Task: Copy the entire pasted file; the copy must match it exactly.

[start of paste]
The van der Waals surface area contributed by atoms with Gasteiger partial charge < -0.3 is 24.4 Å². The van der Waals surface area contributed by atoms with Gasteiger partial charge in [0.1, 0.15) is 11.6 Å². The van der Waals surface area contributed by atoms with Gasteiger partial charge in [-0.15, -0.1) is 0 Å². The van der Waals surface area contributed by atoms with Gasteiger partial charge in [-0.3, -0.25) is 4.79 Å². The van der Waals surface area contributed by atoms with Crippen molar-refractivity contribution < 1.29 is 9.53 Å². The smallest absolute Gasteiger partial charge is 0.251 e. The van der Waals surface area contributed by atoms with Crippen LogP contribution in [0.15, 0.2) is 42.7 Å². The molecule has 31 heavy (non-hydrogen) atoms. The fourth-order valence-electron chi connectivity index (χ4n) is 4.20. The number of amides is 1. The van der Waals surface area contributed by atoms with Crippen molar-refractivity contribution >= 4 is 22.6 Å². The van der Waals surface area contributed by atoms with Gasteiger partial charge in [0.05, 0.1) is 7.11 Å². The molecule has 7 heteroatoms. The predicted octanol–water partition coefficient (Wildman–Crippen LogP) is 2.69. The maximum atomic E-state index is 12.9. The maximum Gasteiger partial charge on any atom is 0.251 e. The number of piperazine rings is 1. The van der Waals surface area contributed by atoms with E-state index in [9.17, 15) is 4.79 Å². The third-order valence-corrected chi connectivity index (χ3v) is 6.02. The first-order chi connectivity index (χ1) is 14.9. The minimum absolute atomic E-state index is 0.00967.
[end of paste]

The van der Waals surface area contributed by atoms with Gasteiger partial charge < -0.3 is 24.4 Å². The van der Waals surface area contributed by atoms with Gasteiger partial charge in [0.1, 0.15) is 11.6 Å². The van der Waals surface area contributed by atoms with Gasteiger partial charge in [-0.15, -0.1) is 0 Å². The van der Waals surface area contributed by atoms with Gasteiger partial charge in [-0.3, -0.25) is 4.79 Å². The van der Waals surface area contributed by atoms with Crippen molar-refractivity contribution < 1.29 is 9.53 Å². The smallest absolute Gasteiger partial charge is 0.251 e. The van der Waals surface area contributed by atoms with Crippen LogP contribution in [0.15, 0.2) is 42.7 Å². The molecule has 31 heavy (non-hydrogen) atoms. The fourth-order valence-electron chi connectivity index (χ4n) is 4.20. The number of amides is 1. The van der Waals surface area contributed by atoms with Crippen molar-refractivity contribution >= 4 is 22.6 Å². The van der Waals surface area contributed by atoms with Gasteiger partial charge in [0.05, 0.1) is 7.11 Å². The molecule has 7 heteroatoms. The predicted octanol–water partition coefficient (Wildman–Crippen LogP) is 2.69. The maximum atomic E-state index is 12.9. The maximum Gasteiger partial charge on any atom is 0.251 e. The number of piperazine rings is 1. The van der Waals surface area contributed by atoms with E-state index in [9.17, 15) is 4.79 Å². The third-order valence-corrected chi connectivity index (χ3v) is 6.02. The first-order chi connectivity index (χ1) is 14.9. The minimum absolute atomic E-state index is 0.00967.